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Tearing Mode Correlated Temperature Fluctuations As Equilibrium Diagnostic

Author: Eli B. Parke
Requested Type: Consider for Invited
Submitted: 2014-06-01 12:27:03

Co-authors: D. J. Den Hartog, J. K. Anderson, Curtis Johnson

Contact Info:
University of Wisconsin - Madison
1150 University Ave
Madison, WI   53706
USA

Abstract Text:
The high repetition rate Thomson scattering system on the Madison Symmetric Torus (MST), in combination with advanced Bayesian statistical methods, allows determination of tearing mode correlated temperature fluctuations as small as a few percent of the equilibrium temperature. From the characteristic phase flip observed in temperature fluctuation structures, the tearing mode rational surfaces can be inferred. These rational surface measurements provide a strong constraint for equilibrium reconstruction. Recent experiments in neutral beam heated, non-reversed plasmas indicate an inward shift of the n=6 rational surface of approximately 1.1 cm relative to non-beam heated plasmas. The measured shift of the mode rational surface allows diagnosis of current redistribution and safety factor modification due to the fast ion population. Reconstructed profiles are consistent with increased on-axis current density observed via FIR polarimetry. Additionally, from the phase of correlated temperature fluctuations, the product <pebr> of pressure and radial magnetic perturbations can be determined. This term leads to radial transport of field-aligned current, which contributes to the mean parallel EMF needed to balance Ohm's law (also known as the kinetic dynamo). Previous measurements of density fluctuation driven current transport suggest that the kinetic dynamo plays a role in the RFP dynamo process. The first measurements of temperature fluctuation driven current transport are presented, indicating that both terms are needed for a complete picture of the kinetic dynamo.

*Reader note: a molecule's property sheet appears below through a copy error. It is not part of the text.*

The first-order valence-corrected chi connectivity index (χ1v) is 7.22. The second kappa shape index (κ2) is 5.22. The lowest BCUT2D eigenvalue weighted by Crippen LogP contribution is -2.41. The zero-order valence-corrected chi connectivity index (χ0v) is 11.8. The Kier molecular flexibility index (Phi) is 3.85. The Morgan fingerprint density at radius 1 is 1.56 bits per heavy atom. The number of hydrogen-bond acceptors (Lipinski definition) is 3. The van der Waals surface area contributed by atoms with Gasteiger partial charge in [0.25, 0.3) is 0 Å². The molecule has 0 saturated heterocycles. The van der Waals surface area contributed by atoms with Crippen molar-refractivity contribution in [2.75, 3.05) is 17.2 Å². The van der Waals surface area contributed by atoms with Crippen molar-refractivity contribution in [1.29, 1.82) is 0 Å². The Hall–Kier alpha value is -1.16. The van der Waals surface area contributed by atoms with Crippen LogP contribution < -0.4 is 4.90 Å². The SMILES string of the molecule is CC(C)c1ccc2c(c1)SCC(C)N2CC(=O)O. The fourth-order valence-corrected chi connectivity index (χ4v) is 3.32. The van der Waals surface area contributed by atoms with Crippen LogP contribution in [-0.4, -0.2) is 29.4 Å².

This work supported by the U.S. Department of Energy

Characterization: 4.0

Comments:

Workshop on Exploratory Topics in Plasma and Fusion Research (EPR) and US-Japan Compact Torus (CT) Workshop
August 5-8, 2014
Madison, Wisconsin

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